5 Steps to Achieve Operational Resilience in the Retail Sector
Operational resilience is a goal that many of today’s retailers are not achieving..
If your retail organization is not truly resilient, any number of potential threats could have a devastating impact on the entire company. From disruptions to the supply chain to damaged reputation to product recalls, retailers face a wide variety of risks. Preparing accordingly could mean the difference between long-term success and an unexpected “going out of business” sale.
To achieve operational resilience, it is vital to take all threats into account and prepare for each as thoroughly as possible. Here, we count down the five steps toward resilience in the retail sector:
1. Identify and manage risks.
Work with your business continuity team, as well as other stakeholders, to ensure all risks facing your organization are accounted for. This includes any internal or external force that would disrupt critical services and operations, such as:
- Supply chain disruption
- Reputation risks (especially through social media)
- IT outages
- Product recalls
- Employee injury
- Natural disasters
- Socio-political risks (both in the U.S. and abroad)
Ensure that each risk is taken into account and, when possible, mitigated. Of course, it is impossible to do away with every threat. That’s why it is important to properly understand and prepare for each.
2. Develop crisis response plans.
Now that each threat has been identified, create a crisis response plan that will enable the organization to respond quickly and decisively. Establish a protocol for each emergency scenario, with staff backup and redundancy clearly defined throughout the organization.
In the retail sector, crisis response also should include methods for continuing service. For example, how would your organization continue delivering its product if your facility experienced flooding? Think through how various emergencies would impact your ability to continue service and, when possible, plan for ways to work around potential risks.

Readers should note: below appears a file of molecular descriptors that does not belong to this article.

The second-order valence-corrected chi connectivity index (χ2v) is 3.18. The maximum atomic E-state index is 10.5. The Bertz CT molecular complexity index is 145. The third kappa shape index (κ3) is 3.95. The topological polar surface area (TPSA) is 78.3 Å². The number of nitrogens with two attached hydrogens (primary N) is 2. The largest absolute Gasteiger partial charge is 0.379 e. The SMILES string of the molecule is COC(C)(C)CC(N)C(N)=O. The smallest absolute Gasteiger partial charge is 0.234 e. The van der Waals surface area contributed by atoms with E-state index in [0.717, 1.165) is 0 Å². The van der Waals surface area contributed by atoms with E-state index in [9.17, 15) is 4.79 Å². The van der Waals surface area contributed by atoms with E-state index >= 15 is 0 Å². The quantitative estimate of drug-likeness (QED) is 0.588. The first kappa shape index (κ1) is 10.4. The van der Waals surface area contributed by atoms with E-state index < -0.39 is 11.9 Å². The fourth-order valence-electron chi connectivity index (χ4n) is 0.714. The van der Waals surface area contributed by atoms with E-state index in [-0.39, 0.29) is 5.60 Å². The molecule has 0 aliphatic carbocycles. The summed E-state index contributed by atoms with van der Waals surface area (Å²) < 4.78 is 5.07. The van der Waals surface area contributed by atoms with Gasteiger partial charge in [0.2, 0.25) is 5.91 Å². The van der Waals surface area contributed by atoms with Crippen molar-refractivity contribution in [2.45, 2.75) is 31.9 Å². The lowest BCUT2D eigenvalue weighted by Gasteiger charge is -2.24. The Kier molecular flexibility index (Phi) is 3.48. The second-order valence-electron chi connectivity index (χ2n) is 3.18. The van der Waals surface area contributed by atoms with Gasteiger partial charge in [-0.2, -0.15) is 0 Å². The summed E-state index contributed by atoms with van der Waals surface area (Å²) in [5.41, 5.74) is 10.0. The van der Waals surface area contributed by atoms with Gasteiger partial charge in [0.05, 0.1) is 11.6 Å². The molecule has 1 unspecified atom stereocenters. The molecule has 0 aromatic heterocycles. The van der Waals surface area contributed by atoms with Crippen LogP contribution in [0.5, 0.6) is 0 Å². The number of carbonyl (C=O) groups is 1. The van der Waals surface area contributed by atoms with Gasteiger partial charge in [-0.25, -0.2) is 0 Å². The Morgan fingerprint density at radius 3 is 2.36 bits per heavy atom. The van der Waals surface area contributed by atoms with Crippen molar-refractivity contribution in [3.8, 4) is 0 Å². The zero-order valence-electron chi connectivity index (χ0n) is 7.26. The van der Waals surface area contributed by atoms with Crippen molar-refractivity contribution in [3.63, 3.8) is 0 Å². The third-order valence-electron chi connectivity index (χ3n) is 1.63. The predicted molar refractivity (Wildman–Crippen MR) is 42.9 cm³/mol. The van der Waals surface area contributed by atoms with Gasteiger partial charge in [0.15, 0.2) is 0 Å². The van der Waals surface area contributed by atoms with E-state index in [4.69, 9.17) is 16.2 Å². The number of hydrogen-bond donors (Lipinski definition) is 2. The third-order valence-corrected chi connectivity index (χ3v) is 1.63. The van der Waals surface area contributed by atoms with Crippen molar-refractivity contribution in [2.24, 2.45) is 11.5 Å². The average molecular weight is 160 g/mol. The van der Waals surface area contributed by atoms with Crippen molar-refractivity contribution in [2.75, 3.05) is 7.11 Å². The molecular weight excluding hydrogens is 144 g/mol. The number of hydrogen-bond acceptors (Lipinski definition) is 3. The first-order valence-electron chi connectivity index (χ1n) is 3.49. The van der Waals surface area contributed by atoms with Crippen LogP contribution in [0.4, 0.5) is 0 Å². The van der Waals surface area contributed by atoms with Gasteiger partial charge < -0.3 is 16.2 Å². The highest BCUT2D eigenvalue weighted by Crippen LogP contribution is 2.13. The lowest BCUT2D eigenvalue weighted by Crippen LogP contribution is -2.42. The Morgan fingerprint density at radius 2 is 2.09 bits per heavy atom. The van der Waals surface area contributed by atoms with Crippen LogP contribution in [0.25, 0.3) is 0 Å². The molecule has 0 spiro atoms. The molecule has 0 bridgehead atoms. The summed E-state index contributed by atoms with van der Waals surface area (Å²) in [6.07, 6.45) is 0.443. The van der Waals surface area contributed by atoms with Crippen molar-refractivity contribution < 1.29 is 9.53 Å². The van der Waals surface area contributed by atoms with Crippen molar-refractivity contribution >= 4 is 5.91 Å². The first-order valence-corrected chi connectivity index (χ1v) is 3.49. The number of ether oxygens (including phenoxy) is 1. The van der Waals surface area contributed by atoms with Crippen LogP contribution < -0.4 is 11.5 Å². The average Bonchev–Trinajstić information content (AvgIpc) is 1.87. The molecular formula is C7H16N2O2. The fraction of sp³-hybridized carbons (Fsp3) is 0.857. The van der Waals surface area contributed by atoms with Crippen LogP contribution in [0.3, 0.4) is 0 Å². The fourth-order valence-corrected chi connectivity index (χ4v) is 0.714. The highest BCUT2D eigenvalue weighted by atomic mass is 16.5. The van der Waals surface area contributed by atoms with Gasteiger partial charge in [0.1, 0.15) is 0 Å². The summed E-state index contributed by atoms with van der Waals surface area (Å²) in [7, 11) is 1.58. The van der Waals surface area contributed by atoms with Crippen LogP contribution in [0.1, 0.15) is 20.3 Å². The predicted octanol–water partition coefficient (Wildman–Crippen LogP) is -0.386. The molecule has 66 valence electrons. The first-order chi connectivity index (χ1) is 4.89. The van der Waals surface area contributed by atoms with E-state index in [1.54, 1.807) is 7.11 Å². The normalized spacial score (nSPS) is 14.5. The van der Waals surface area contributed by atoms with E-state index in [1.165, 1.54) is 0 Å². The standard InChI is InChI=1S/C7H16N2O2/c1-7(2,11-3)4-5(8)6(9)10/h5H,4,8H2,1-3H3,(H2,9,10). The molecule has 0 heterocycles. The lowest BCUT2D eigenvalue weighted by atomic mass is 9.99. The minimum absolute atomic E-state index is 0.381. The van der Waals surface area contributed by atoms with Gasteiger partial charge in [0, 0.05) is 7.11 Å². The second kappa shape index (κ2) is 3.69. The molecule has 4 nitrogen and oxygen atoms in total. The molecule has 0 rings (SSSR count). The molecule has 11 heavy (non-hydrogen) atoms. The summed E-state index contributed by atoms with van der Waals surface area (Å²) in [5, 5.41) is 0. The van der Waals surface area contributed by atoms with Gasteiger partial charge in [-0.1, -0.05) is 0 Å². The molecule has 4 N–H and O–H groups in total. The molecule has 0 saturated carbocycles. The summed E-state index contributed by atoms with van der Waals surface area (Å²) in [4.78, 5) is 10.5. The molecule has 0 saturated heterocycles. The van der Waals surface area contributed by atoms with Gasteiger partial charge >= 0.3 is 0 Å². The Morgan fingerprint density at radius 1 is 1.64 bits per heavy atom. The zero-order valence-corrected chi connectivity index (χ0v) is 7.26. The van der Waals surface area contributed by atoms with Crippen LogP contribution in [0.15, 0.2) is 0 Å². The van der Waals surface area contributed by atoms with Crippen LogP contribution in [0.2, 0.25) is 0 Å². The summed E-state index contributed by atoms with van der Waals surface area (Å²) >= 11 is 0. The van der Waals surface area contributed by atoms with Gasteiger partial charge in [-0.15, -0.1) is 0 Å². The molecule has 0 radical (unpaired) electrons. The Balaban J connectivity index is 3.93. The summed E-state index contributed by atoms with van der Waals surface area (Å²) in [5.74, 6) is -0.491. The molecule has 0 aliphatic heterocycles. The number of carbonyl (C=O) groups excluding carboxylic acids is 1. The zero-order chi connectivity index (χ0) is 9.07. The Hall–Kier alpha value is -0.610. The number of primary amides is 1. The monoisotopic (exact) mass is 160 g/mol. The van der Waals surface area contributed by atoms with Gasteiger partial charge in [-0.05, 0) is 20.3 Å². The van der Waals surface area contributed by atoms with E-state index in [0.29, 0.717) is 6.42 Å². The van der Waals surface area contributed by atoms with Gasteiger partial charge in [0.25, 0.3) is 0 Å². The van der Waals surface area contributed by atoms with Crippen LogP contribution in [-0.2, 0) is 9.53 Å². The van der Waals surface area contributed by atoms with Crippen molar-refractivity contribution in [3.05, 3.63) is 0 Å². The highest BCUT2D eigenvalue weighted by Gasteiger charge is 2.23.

3. Delegate responsibilities and conduct regular training.
Once your plans are established, be sure that each stakeholder knows his or her role and receives regular training. Employees, partners, contractors and other stakeholders should be briefed on the types of risks that face your organization, as well as what to do if an emergency occurs. Train new employees on each crisis scenario, and conduct refresher training at least once a year to keep their understanding up to date.
4. Streamline communication and raise awareness.
Be sure to make the crisis plans available to all stakeholders in a simple, convenient way. Today, many retailers are moving away from traditional hard-copy planning documents in favor of mobile apps. These platforms turn crisis plans into actionable, digital playbooks that are accessible by every employee using their smartphone or tablet.
A crisis app improves communication and awareness by putting key information right into the hands of your stakeholders, precisely when they need it most. Using the app, employees and other stakeholders can communicate effectively, instantly send alert notifications and submit incident reports, and receive real-time updates.
5. Continually manage business continuity efforts.
Of course, achieving true operational resilience requires ongoing effort. Ensure that your organization has the dedicated staff and resources to effectively manage your business continuity program. Your team should conduct regular planning sessions, as well as implement methods for assessing the success of their resilience efforts. When necessary, they should make corrections to ensure that your organization’s business continuity plans are ready for anything.